It’s an annual occurrence by now.
At some point during every offseason there is a player whose transfer to another institution is blocked by his previous school. That player goes public with the story. That story becomes a national talking point for a week or two. Eventually, the previous school relents, and that player can transfer without punishment.
And it may be legislated out of the NCAA’s rulebooks.
The Division I Council Transfer Working Group is considering legislation that would modify permission to contact rules. The way the rules are currently structured, if a player wants to transfer he or she must receive permission from the current school to be contacted by the schools that he is interested in transferring to. If that doesn’t happen — if a school is ‘blocked’ — then the player will not be allowed to receive athletic aid if he or she makes the decision to enroll at that school.
The change, as proposed, would allow those athletes to receive scholarships after transferring regardless of whether or not they receive permission to contact, and that “it will be important to prevent any national policy related to the transfer environment from being undercut through conference regulations.”
The other change that was discussed by the working group has to do with graduate transfers. The rule, as written, allows any player that has completed their undergraduate degree to transfer to a different institution to enroll in a graduate program without sitting out a year. This has become a difficult issue in the college basketball world, as players that graduate with eligibility remaining, particularly at the mid-major level, transfer up to a bigger program solely for one year of basketball; in other words, the spirit of the rule — to allow student-athletes to have a graduate degree paid for by their scholarship — is being abused.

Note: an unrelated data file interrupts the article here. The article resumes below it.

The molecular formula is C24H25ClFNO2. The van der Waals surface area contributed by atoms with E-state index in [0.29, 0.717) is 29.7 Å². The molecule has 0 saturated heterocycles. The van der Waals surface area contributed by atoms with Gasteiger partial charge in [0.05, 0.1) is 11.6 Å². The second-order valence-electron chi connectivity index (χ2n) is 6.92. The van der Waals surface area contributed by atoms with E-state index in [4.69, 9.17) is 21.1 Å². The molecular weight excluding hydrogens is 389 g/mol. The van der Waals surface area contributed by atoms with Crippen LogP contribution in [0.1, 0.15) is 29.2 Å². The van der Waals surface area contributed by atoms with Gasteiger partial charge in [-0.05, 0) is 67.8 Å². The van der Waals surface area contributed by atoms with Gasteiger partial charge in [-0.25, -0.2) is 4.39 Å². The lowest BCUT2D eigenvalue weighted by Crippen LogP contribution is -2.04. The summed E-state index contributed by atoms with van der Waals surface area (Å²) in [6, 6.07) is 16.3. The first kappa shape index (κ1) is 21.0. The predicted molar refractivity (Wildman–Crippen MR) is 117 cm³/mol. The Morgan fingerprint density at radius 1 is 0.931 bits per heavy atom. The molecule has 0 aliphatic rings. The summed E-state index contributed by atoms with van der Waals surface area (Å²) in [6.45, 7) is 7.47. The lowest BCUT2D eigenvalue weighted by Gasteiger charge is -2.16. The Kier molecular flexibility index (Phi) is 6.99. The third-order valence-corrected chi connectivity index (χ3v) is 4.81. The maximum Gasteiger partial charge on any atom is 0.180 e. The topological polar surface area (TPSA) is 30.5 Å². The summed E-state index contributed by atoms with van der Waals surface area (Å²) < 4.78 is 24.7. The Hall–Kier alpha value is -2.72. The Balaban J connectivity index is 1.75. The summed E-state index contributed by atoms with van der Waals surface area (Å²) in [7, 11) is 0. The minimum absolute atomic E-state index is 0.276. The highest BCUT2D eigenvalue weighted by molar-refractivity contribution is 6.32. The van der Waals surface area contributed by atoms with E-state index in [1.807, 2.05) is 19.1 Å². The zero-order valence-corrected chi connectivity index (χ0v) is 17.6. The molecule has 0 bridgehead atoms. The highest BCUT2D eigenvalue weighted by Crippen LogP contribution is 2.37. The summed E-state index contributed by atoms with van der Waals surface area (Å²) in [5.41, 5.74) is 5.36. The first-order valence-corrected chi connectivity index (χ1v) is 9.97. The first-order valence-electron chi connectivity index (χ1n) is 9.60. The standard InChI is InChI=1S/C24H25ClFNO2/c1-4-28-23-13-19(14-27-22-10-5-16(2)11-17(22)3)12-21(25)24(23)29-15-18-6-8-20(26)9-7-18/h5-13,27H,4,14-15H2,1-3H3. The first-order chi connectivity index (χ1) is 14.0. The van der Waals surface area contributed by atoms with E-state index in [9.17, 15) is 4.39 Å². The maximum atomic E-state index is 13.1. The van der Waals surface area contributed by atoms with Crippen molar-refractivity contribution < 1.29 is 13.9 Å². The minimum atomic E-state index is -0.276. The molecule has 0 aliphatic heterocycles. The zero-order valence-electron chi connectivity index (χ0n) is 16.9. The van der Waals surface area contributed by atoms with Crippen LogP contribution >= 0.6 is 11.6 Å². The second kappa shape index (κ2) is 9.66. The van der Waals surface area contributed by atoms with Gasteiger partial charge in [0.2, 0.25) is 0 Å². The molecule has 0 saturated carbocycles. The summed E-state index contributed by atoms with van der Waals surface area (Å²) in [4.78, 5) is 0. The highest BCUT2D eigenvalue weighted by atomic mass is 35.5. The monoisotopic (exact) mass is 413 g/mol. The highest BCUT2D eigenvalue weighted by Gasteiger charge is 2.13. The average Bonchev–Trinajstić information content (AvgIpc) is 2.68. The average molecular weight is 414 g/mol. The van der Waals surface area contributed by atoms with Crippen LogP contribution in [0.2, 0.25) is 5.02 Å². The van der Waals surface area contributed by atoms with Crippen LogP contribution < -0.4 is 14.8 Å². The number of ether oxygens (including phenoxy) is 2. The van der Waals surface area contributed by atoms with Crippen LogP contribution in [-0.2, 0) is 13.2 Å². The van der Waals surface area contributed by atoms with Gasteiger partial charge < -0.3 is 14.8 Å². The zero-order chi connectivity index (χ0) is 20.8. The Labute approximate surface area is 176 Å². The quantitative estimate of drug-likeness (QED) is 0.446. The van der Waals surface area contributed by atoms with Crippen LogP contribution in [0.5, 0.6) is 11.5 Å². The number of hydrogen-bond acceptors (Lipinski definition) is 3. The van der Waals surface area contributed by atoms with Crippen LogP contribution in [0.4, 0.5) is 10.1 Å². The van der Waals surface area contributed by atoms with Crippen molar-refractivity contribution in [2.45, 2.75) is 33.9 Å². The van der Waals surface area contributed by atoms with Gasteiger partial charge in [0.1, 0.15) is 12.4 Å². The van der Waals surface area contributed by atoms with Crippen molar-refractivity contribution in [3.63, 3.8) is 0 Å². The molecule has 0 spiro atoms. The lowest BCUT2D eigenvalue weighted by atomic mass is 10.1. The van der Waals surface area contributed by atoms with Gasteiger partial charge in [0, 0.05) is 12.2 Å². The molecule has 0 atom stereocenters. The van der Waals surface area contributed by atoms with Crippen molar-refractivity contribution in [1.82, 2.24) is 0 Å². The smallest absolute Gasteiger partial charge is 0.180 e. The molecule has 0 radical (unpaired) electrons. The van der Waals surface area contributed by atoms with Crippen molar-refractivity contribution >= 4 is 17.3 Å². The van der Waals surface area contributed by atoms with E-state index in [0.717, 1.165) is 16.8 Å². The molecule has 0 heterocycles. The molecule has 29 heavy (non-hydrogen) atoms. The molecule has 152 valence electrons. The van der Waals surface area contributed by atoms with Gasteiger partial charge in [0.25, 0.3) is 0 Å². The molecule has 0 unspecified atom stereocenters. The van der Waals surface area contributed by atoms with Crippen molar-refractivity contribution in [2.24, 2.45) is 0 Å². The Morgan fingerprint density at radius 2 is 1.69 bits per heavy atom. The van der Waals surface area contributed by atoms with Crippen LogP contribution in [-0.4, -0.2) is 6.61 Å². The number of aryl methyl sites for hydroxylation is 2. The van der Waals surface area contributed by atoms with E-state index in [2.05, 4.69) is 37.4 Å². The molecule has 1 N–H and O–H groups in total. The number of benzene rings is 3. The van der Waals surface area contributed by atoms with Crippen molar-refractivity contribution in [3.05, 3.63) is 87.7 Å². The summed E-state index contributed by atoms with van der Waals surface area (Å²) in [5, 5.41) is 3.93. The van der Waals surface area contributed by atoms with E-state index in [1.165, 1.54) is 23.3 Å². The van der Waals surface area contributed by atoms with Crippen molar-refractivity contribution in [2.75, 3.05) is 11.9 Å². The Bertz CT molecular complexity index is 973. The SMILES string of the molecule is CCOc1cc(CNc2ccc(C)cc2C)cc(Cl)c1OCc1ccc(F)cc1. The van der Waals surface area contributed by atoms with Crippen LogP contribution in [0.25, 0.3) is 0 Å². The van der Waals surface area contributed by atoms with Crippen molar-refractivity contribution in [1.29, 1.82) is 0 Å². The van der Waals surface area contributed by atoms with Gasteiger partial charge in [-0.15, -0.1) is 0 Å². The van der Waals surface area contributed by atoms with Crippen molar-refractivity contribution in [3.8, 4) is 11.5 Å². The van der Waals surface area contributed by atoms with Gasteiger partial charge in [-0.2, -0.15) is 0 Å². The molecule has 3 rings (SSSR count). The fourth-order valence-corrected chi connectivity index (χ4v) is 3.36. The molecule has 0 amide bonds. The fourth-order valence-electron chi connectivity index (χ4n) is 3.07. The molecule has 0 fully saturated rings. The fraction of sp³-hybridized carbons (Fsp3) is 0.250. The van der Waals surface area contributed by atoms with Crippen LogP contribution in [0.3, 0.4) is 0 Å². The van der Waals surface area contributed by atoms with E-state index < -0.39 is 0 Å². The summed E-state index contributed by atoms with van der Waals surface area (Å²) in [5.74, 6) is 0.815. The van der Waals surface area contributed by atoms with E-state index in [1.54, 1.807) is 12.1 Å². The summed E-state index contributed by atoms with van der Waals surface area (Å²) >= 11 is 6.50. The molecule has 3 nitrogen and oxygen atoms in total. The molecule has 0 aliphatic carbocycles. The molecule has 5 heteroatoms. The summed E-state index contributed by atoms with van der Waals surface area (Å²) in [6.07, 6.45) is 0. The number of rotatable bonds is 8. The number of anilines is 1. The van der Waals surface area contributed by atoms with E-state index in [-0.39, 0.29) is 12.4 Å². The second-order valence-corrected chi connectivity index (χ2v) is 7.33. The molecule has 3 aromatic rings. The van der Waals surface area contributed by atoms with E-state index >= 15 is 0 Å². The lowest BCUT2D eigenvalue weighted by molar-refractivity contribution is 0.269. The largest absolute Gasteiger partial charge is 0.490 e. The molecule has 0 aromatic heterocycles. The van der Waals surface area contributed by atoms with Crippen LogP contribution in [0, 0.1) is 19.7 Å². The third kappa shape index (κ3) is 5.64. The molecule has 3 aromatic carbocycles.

The group made two suggestions that would help hold the schools receiving these graduate transfers accountable for the progress of those players towards their graduate degrees:
One potential approach could be to require that the financial aid provided to graduate students count against a team’s scholarship limit for two years, regardless of whether the graduate student stays for two years or leaves when their eligibility is complete. Another concept for increasing that accountability is through the Academic Progress Rate calculation, specifically the eligibility and retention points for which a student would be held accountable as they pursue a graduate degree.
Both of those options would be better than forcing those athletes to sit out a season but receive a sixth-year of eligibility or to eliminate the graduate transfer rule all together.